Liam becomes charity's first national young ambassador
Thursday, 30th September 2010.
A young Haverhill dyspraxia sufferer has been made the first national young ambassador for the charity which works for the disability.
The Dyspraxia Foundation has appointed Liam Plumridge, 20, of Beaufort Court, Haverhill, as its first national young ambassador.
Liam has been appointed as a trustee of the charity following the success of the 2010 Dyspraxia Foundation conference on July 17, aimed at inspiring teenagers to discover 'Anything Is Possible'.
He will be leading the foundation's group of teens and young adults with dyspraxia, supported by a peer group aptly called 'Team Dyspraxia'.
Sally Payne, chair of the Dyspraxia Foundation, said: "We are delighted that Liam has come on board to be our national young ambassador.
"With Liam's commitment and enthusiasm I am sure we can develop more opportunities for activities for everyone with dyspraxia, as well as raise much-needed awareness of the disability and steer our young panel into making much more informed decisions about the running of the foundation and how we want to go forward.Ē
Liam's major event of his life so far is going to Ecuador to take part in the BBC2 programme Beyond Boundaries. In the third series of the programme, Liam was one of ten people chosen to take part in the expedition and trekked from the Amazon Rainforest up the Andes mountains to finish at the Pacific Coast.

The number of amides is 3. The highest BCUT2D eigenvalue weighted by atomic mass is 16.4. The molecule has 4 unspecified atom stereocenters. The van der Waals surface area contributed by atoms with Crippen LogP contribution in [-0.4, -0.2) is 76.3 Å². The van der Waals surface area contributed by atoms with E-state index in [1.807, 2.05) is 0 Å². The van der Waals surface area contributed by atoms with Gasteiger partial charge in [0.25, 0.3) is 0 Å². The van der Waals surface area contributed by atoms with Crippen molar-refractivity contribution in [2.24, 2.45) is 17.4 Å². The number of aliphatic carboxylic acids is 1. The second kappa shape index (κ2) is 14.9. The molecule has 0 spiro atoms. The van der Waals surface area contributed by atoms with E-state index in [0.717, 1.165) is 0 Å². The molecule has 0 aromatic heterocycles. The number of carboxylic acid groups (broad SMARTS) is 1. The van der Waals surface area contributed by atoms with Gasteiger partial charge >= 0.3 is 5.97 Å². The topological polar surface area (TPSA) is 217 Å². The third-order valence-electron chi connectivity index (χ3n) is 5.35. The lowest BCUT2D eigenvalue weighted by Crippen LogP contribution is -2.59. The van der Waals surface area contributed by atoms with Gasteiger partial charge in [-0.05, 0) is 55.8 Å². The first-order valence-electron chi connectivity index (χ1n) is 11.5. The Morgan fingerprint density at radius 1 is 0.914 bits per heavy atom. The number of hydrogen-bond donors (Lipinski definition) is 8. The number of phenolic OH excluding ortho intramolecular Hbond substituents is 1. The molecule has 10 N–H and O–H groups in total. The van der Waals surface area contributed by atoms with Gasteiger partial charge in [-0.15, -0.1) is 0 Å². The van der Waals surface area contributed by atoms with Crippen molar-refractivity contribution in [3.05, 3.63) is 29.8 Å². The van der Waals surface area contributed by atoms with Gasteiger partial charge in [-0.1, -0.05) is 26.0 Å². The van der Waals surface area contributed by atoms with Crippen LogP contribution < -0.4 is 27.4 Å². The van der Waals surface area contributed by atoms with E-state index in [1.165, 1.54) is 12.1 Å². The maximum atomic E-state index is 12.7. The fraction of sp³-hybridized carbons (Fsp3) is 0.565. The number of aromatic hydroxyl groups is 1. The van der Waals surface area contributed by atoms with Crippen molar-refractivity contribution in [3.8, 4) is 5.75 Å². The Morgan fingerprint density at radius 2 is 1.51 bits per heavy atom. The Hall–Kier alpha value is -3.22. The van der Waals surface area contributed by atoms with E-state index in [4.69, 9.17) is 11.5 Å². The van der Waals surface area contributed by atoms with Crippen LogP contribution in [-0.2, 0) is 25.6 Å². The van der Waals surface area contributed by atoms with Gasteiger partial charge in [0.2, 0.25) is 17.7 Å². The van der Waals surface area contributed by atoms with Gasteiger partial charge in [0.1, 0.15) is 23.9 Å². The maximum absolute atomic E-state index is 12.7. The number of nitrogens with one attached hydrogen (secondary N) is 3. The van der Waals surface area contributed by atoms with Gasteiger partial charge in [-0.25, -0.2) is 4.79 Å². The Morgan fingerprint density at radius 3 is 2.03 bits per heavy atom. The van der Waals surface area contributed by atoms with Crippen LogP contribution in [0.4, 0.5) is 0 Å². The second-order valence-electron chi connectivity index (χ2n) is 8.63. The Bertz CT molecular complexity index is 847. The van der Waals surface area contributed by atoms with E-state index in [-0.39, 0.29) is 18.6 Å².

The group were the first known group of disabled people to complete this type of expedition and, led by ex-SAS commando Ken Hames, they completed this rigorous trek to show that disabled people can successfully complete the 'unthinkable'.
However, this is not the only important recent occurrence in Liamís life. Liam has recently spent a year at West Suffolk College in Bury St Edmunds, participating in an access to higher education course in English, history and social sciences in which he gained a pass and as a result has gone to university.
He has just begun studying international travel management at the University of Brighton.
The WSC course is designed for adults who have no qualifications to get into higher education.
Mary Clements, course leader, said: "We are delighted that Liam has managed to pass the access to higher education course and to go on to university in which, with his confidence and enthusiasm, he can achieve greater things.
"He should be proud of overcoming adversity with his dyspraxia to go on with his life and achieve something worthwhile.
Liamís aspiration is to work once again in the travel industry after working as a travel agent and a holiday rep in Turkey. He recently worked on customer service at Tesco, Haverhill.
Speaking of his achievements, Liam said: "I am looking forward to such an amazing three or four years of my life getting involved in two of my biggest passions, raising awareness of dyspraxia and chairing the dyspraxia young peopleís panel, combined with studying the travel industry and hopefully going on to work in the industry."
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